Stack Overflow is a community of 4.7 million programmers, just like you, helping each other.

Join them; it only takes a minute:

Sign up
Join the Stack Overflow community to:
  1. Ask programming questions
  2. Answer and help your peers
  3. Get recognized for your expertise
long long signed  A, B, C;


long long unsigned A, B, C;

I need to calculate quotient and remainder for expression A * B / C, where A,B,C are big integers, so that product A * B causes an overflow and A < C and B < C. Prohibited the use of floating point numbers and the use of third-party libraries. How it can be done?

share|improve this question
what is the question ? – ziu Nov 2 '11 at 7:55
This is not trivial. If you have access to x64 assembly, then you can use the idiv instruction... Otherwise, you're gonna need to use 128-bit integer arithmetic. – Mysticial Nov 2 '11 at 8:01
@Mysticial, yes, I want to know how to use 128-bit integer arithmetic for my question – Loom Nov 2 '11 at 8:04

Remainder of A*B/C is equal to the product of remainders A/C and B/C modulo C again.

//EDIT: Ups, didn't see the conditions A<C, B<C. In that case try something like this:

tmp = A;
for (var i = 1; i<=B; i++)
   if (tmp + A == overflow || tmp + A >= C)
      tmp -= C;
   tmp += A;

The resulting tmp should be the remainder you seek. This will work as long as all of the inputs are positive and we are doing this in signed situation. Perhaps it will work for unsigned as well, didn't check it though.

Of course you need some fancy function to check the oveflow condition.

As for the quotient you can just evaluate A/C and then multiply it by B, can't you?

share|improve this answer

Doing multiplication with arbitrary big integer is really pretty simple: you do exactly like you did when you were in scool and did it by hand on paper. But instead of working decimal numbers in base 10, you work with bytes or integers.

For example:

A = 12340;
B = 56789;
aa = new byte[] { A/256, A%256 };
bb = new byte[] { B/256, B%256 };

Now you can loop over the array and do the multiplication in smaller steps.

share|improve this answer
Thank you. I understand how to get product, but how after that I can perform divsion? – Loom Nov 2 '11 at 8:26
Exactly like on paper in base 10, but with base 256 for speed. – Dan Byström Nov 2 '11 at 8:38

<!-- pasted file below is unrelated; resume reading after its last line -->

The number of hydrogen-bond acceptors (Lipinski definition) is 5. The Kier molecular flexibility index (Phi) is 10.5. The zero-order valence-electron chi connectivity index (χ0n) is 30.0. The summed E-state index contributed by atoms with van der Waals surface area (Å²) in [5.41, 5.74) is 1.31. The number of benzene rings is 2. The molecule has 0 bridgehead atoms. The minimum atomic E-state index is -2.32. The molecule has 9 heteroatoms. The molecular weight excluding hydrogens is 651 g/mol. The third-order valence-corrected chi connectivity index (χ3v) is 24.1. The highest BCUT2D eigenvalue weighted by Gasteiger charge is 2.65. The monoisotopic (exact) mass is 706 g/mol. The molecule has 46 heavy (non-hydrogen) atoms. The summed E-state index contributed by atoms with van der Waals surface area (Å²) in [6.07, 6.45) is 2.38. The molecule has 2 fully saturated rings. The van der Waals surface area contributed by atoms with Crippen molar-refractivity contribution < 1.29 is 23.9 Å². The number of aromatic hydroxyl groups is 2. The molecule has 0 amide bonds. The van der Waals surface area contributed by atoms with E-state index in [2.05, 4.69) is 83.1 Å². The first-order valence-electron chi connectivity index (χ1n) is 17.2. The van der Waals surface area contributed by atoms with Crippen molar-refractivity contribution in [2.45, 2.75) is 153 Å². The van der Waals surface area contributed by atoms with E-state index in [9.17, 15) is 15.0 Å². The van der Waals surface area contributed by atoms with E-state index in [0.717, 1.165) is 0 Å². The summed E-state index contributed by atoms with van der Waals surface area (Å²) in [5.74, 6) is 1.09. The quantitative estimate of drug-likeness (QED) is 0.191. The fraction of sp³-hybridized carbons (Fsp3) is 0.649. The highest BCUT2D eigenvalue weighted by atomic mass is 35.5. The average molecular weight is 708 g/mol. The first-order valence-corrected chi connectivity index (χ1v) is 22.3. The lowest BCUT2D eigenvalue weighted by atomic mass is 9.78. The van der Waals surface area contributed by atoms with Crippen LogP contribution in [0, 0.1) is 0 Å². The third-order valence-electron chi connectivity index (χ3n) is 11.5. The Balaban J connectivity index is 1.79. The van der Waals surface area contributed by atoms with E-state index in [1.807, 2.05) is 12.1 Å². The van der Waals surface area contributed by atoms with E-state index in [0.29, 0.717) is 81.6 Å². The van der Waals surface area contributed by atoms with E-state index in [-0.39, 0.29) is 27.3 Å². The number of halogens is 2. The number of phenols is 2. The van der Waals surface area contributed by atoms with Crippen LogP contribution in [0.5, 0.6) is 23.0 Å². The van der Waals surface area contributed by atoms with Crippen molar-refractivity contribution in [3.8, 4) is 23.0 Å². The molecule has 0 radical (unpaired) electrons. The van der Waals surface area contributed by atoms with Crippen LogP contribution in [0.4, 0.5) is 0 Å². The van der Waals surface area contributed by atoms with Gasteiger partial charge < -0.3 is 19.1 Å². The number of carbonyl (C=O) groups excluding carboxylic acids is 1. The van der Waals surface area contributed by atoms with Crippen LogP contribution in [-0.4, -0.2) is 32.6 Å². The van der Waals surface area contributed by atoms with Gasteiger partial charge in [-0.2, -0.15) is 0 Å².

I believe that a good start should be using c/c++ with gmp. gmp is a arbitrary precision library that has all this operations implemented for arbitrary precision. It works with integers and float.

Edit: (no third party libs)

My second though about it (after gmp) was prime factorization. You need an algorithm for that. You create a vector with Afactorization, Bfactorization and Cfactorization which have the list of primes of the factorization. Then you test the primes of A/B against the ones in C, and start erasing them of the A/B and C vector. After all of them are tested, you multiply all the vector's members and do the normal division.

share|improve this answer
I'd like to, but I am not allowed to use of third-party libs. – Loom Nov 2 '11 at 8:06
Sounds like homework then? – Kiril Kirov Nov 2 '11 at 8:10
Ups, sorry. Never the less, you can use its documentation has they have some algorithms explained. – J. C. Leitão Nov 2 '11 at 8:11
@J.C.Leitão, It's possible that A, B, C - are coprimes – Loom Nov 2 '11 at 8:30

For multiplying 32 bit numbers without 64 bit arithmetic, there is a method by Schrage. Maybe you can extend it to 64 bit multiplication.

share|improve this answer

for example like this:

typedef long long ll;

const ll base = 1000*1000*1000; // 10^9 for example, could be also 1<<32 
               // or smth convenient, the goal is to store
               // the numbers and a result in 'base'-based numerical system
               // to avoid overflow

pair<ll, ll> p1 = make_pair( A/base, A%base ); // store the numbers in 
pair<ll, ll> p2 = make_pair( B/base, B%base ); // 'base'-based numerical system

vector<ll> v1(4);
v1[ 0 ] = p1.second * p2.second;
v1[ 1 ] = p1.first * p2.second + v1[ 0 ] / base; v1[ 0 ] %= base;
v1[ 2 ] = v1[ 1 ] / base; v1[ 1 ] %= base;

vector<ll> v2(4);
v2[ 1 ] = p1.second * p2.first;
v2[ 2 ] = p1.first * p2.first + v2[ 1 ] / base; v2[ 1 ] %= base;
v2[ 3 ] = v2[ 1 ] / base; v2[ 2 ] %= base;

ll tmp = 0;
for( i = 0; i < 4; ++i )
    v1[ i ] = v1[ i ] + v2[ i ] + tmp;
    tmp = v1[ i ] / base;
    v1[ i ] %= base;

now v1 stores the value of A*B represented in base 10^9. The rest is to carefully perform the division of it to C, which is rather an easy mathematical challenge :)

share|improve this answer
p1.first*p2.first may be greater than base so high * base may be greater than 1<<64 – Ivan Bianko Nov 2 '11 at 9:56
ah, sorry, wrote not that what meant.. will edit now – Grigor Gevorgyan Nov 2 '11 at 10:07
+1. I have the same idea, but I was too lazy to implement this) – Ivan Bianko Nov 2 '11 at 14:34

you have to split A and B into their upper and lower 32bit parts

A = Au * (1<<32) + Al
B = Bu * (1<<32) + Bl

(compute as Au=A>>32; Al=A&(1<<(32)-1;) and consider the products of these parts separately:

A*B = Au*Bu * (1<<64) + (Au*Bl+Al*Bu) * (1<<32) + Al*Bl

next you must divide each of these terms by C and accumulate the quotient and the remainder (be careful to avoid overflow!). In particular, Au*Bu>C is impossible due to your initial requirement.

share|improve this answer

Your Answer


By posting your answer, you agree to the privacy policy and terms of service.

Not the answer you're looking for? Browse other questions tagged or ask your own question.